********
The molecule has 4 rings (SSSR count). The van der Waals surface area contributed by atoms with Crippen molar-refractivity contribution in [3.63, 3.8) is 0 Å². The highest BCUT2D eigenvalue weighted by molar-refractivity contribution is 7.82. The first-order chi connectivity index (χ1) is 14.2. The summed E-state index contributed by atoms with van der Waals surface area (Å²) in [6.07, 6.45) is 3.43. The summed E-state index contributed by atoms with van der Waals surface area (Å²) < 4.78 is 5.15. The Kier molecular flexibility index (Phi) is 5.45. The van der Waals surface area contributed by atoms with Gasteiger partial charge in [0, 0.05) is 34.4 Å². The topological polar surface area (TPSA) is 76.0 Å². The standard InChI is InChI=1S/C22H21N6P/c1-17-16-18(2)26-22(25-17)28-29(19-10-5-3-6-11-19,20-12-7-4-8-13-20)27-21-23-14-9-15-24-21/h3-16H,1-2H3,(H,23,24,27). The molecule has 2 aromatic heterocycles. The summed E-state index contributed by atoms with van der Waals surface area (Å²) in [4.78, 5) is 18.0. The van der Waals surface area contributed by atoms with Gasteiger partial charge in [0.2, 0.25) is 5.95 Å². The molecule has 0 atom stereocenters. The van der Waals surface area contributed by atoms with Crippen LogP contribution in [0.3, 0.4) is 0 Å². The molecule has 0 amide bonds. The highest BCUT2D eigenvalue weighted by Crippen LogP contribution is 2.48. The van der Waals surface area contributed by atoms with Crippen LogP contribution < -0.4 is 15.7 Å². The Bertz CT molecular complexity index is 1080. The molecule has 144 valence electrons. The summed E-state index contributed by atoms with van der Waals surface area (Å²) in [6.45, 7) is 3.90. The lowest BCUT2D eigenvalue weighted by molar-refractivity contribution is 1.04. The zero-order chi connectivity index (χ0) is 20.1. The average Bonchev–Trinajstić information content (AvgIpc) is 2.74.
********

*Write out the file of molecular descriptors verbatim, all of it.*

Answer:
The molecule has 4 rings (SSSR count). The van der Waals surface area contributed by atoms with Crippen molar-refractivity contribution in [3.63, 3.8) is 0 Å². The highest BCUT2D eigenvalue weighted by molar-refractivity contribution is 7.82. The first-order chi connectivity index (χ1) is 14.2. The summed E-state index contributed by atoms with van der Waals surface area (Å²) in [6.07, 6.45) is 3.43. The summed E-state index contributed by atoms with van der Waals surface area (Å²) < 4.78 is 5.15. The Kier molecular flexibility index (Phi) is 5.45. The van der Waals surface area contributed by atoms with Gasteiger partial charge in [0, 0.05) is 34.4 Å². The topological polar surface area (TPSA) is 76.0 Å². The standard InChI is InChI=1S/C22H21N6P/c1-17-16-18(2)26-22(25-17)28-29(19-10-5-3-6-11-19,20-12-7-4-8-13-20)27-21-23-14-9-15-24-21/h3-16H,1-2H3,(H,23,24,27). The molecule has 2 aromatic heterocycles. The summed E-state index contributed by atoms with van der Waals surface area (Å²) in [4.78, 5) is 18.0. The van der Waals surface area contributed by atoms with Gasteiger partial charge in [0.2, 0.25) is 5.95 Å². The molecule has 0 atom stereocenters. The van der Waals surface area contributed by atoms with Crippen LogP contribution in [0.3, 0.4) is 0 Å². The molecule has 0 amide bonds. The highest BCUT2D eigenvalue weighted by Crippen LogP contribution is 2.48. The van der Waals surface area contributed by atoms with Crippen LogP contribution < -0.4 is 15.7 Å². The Bertz CT molecular complexity index is 1080. The molecule has 144 valence electrons. The summed E-state index contributed by atoms with van der Waals surface area (Å²) in [6.45, 7) is 3.90. The lowest BCUT2D eigenvalue weighted by molar-refractivity contribution is 1.04. The zero-order chi connectivity index (χ0) is 20.1. The average Bonchev–Trinajstić information content (AvgIpc) is 2.74.